Eco-Friendly Apple's Dark IPhone Secret
It was a good weekend for Apple Inc., which sold 9 million iPhones after its launch of two new models on Friday. Yet while fingerprint sensors and a new operating system might be the most visible new features to come with the more expensive iPhone 5s, in the long term, nothing probably matters as much as another native feature: two glue strips smeared onto the interior of the phone’s aluminum case.
As revealed in a 5s teardown by iFixit, a California-based company that advocates for product repairability, the purpose of the strips (which are on the cheaper 5c model as well), is to secure the iPhone’s battery. They work nicely: iFixit was only able to remove the 5s battery by using its “iOpener”-- a sock-like tool heated in a microwave and then placed against glued-together components until they soften.
This hidden feature should come as no surprise. Beyond the fact that the glue probably offers a cheap way to secure the battery, Apple’s success depends in part on selling as many new phones as possible. In that sense, it isn’t in the company's best interest to make products with batteries that can be replaced easily at home or in independent repair shops. In fact, the iPhone user guide for phones running on iOS7 explicitly states that iPhone batteries “should be replaced only by Apple or an Apple Authorized Service Provider.” For those users who want to replace their batteries, Apple offers a mail-in service that requires users to do without their phones for a week and charges $79 (plus shipping), if the device is out of warranty. This is not a universal approach to smartphone design: The popular Samsung Galaxy S4 allows users to switch out batteries easily.
How does Apple get away with manufacturing a phone effectively designed to last only as long as its battery and still maintain the aura of a progressive, environmentally minded company? Marketing explains much, and for years, the company has promoted its environmental efforts, most notably its commitment to recycling. In effect, the company soothes the consciences of its upgrade-hungry customers by assuring them that their old phones will be magically transformed into raw materials used, according to an FAQ on the Apple website, “in the manufacturing of new products, reducing the need to mine raw materials.”
If only it were that simple.
What Apple probably knows, but likely isn't rushing to concede publicly, is that repairability and recyclability are closely related. That's to say, if something is hard to repair, it’s also probably hard to recycle. Take those glue strips that stick the iPhone 5s’s potentially flammable lithium-ion battery to the highly recyclable aluminum back panel. For that aluminum to be recycled, the battery must be separated from it. Hand disassembly is one way, but it is potentially dangerous (batteries explode, after all) and very labor intensive. So most recyclers in North America rely upon large shredders to smash the phone to bits and liberate the various materials -- plastic, metal and glass -- for separation by magnets and other technologies. It works, but imperfectly, leaving behind bits of aluminum still stuck with a bit of battery, which are often exported, legally, for hand dismantling. If the battery can be quickly removed before shredding -- that is, if it can be popped out the back of a phone -- that problem goes away and both aluminum, and battery, can be recycled as fully as possible.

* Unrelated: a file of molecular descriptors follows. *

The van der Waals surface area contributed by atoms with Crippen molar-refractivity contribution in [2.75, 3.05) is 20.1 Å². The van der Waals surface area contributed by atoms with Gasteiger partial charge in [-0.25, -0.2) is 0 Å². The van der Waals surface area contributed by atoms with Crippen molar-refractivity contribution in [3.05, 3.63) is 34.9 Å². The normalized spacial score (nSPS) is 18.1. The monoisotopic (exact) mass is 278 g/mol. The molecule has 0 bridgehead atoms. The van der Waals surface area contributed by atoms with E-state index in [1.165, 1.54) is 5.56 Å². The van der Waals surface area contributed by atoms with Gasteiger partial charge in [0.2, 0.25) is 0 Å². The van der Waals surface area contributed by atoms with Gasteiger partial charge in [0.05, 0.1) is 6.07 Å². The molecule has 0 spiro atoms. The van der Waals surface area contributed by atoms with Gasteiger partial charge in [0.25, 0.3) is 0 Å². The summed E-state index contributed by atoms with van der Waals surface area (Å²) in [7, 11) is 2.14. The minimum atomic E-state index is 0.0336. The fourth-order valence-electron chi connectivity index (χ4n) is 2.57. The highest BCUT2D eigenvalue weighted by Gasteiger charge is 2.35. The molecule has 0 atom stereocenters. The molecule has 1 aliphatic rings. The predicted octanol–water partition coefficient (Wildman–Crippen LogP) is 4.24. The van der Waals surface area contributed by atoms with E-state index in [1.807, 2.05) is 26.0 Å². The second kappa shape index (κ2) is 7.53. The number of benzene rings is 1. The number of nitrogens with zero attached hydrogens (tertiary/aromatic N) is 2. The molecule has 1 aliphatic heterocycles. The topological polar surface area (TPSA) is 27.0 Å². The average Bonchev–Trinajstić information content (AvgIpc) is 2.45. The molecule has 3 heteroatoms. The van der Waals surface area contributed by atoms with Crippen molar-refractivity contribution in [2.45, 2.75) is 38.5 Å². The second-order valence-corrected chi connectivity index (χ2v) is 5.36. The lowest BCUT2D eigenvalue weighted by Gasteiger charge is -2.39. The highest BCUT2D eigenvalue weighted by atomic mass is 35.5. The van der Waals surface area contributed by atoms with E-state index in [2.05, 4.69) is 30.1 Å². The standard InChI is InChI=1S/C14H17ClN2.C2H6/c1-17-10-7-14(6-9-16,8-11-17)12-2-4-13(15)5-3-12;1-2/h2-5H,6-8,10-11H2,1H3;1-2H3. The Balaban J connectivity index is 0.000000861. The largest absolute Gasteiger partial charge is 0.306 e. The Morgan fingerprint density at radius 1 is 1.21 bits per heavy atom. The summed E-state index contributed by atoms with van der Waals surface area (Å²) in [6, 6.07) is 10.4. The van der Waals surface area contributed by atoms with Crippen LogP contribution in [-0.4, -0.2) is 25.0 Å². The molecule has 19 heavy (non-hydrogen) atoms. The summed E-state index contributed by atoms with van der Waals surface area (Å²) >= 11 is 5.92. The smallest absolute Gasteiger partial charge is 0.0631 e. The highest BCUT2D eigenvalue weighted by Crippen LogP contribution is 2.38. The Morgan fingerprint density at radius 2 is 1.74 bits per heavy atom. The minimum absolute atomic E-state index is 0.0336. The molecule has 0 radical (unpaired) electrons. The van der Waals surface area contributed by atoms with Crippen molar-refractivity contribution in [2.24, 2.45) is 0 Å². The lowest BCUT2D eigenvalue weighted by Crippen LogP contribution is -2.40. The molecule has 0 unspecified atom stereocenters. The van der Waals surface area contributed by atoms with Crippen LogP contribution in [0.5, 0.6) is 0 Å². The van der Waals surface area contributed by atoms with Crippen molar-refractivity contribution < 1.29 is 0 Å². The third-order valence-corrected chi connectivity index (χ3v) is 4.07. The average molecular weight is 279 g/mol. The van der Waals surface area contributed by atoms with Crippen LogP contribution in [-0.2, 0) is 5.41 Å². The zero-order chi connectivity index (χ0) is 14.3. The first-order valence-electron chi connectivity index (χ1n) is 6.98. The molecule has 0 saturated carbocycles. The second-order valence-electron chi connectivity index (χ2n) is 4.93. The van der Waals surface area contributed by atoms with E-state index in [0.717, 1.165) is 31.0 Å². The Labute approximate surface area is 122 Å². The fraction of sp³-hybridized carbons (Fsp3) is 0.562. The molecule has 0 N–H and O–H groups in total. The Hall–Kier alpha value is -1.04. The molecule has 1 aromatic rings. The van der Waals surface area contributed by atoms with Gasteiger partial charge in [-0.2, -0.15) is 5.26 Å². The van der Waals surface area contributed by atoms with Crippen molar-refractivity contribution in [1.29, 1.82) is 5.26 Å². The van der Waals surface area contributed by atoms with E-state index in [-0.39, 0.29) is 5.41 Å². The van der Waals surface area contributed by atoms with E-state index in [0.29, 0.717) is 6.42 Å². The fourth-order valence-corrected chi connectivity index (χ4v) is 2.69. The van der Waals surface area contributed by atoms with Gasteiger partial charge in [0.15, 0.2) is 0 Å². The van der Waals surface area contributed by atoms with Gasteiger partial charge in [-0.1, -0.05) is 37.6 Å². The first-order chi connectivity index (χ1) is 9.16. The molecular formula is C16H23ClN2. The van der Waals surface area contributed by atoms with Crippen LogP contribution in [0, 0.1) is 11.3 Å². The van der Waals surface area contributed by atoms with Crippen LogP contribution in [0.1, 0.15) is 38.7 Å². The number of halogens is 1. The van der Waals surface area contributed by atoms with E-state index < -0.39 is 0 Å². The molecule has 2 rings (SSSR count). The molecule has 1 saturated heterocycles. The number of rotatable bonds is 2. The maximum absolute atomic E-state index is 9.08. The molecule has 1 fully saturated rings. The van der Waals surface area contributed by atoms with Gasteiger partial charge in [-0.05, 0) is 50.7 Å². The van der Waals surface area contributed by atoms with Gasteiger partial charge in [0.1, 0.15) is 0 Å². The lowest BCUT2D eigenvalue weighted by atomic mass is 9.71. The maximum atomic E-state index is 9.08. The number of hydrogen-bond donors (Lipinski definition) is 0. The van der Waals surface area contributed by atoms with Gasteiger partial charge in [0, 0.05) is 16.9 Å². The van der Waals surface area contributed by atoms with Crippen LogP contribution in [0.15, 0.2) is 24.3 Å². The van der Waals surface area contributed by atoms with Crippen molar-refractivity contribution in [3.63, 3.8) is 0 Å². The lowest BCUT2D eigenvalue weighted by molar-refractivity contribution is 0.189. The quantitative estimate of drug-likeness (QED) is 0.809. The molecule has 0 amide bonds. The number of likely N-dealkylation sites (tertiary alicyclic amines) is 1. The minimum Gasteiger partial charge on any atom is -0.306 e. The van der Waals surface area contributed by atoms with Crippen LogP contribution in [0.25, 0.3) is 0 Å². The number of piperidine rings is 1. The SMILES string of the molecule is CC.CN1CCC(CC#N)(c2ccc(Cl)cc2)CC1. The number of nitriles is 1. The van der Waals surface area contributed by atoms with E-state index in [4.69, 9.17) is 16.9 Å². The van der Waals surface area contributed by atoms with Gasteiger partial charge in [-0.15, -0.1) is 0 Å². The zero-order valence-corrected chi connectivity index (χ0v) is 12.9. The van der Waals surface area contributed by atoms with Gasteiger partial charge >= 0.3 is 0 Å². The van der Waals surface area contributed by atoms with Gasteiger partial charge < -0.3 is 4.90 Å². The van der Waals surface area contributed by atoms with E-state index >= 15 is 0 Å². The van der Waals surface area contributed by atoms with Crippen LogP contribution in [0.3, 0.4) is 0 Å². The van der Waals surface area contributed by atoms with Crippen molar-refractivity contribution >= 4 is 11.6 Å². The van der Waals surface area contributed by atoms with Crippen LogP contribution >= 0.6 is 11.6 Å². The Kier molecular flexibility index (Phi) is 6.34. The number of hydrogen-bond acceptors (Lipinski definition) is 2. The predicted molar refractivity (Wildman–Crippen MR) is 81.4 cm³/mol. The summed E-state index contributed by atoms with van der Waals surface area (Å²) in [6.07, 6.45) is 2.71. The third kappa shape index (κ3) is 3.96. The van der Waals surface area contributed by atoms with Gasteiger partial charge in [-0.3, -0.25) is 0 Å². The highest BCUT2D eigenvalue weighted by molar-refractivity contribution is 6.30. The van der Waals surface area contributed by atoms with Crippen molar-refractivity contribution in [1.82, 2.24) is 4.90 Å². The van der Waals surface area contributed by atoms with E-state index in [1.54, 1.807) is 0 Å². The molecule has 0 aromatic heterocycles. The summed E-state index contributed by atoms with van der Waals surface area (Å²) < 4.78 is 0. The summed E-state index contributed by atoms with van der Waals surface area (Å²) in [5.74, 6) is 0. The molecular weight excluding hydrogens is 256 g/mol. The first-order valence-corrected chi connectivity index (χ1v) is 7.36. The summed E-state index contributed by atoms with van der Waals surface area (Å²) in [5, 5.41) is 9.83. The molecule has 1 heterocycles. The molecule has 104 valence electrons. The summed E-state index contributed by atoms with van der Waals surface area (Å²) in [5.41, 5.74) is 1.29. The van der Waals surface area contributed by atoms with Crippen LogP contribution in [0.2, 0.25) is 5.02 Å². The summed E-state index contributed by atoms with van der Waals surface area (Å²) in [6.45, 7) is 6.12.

To its credit, Apple issues environmental reports for each of its products, including data on energy efficiency and estimated greenhouse gas emissions during the device's expected life. Yet those same reports fail to provide consumers with specific information that might help them to act responsibly with their Apple products. So, for example, while the iPhone 5s’s environmental report details how much carbon dioxide will be released during the phone's expected life cycle, it doesn’t specify what that lifespan might be. To be fair, different individuals use -- and abuse -- their phones to different degrees. Still, who can truly measure an iPhone’s real and potential impact without knowing its designed approximate lifespan? This information would certainly be useful to consumers interested in possibly replacing batteries, for both environmental and financial reasons.
Apple may also be missing a business opportunity. As the American automotive industry demonstrated long ago, there’s real money to be made in making, selling and installing parts in expensive but repairable products. No doubt the smartphone industry has different cost structures, customer pressures and pricing models. But as Bloomberg Businessweek reported earlier this month, independent iPhone and other mobile phone repair and refurbishing is a $1 billion industry in the U.S.
Apple appears ready to continue betting that a customer who thinks nothing of buying and replacing the AAA batteries necessary to power $299 Beats by Dr. Dre headphones won’t notice that he can’t do the same with his $199 (with a service plan) iPhone 5s. But the company has a lot of good, and responsible, reasons to start thinking about how it can make money off the old and repairable. Eliminating difficult-to-fix features like glued-in batteries would be a good place to start.
(Adam Minter is the Shanghai correspondent for Bloomberg's World View blog and a contributor to the Ticker. Follow him on Twitter.)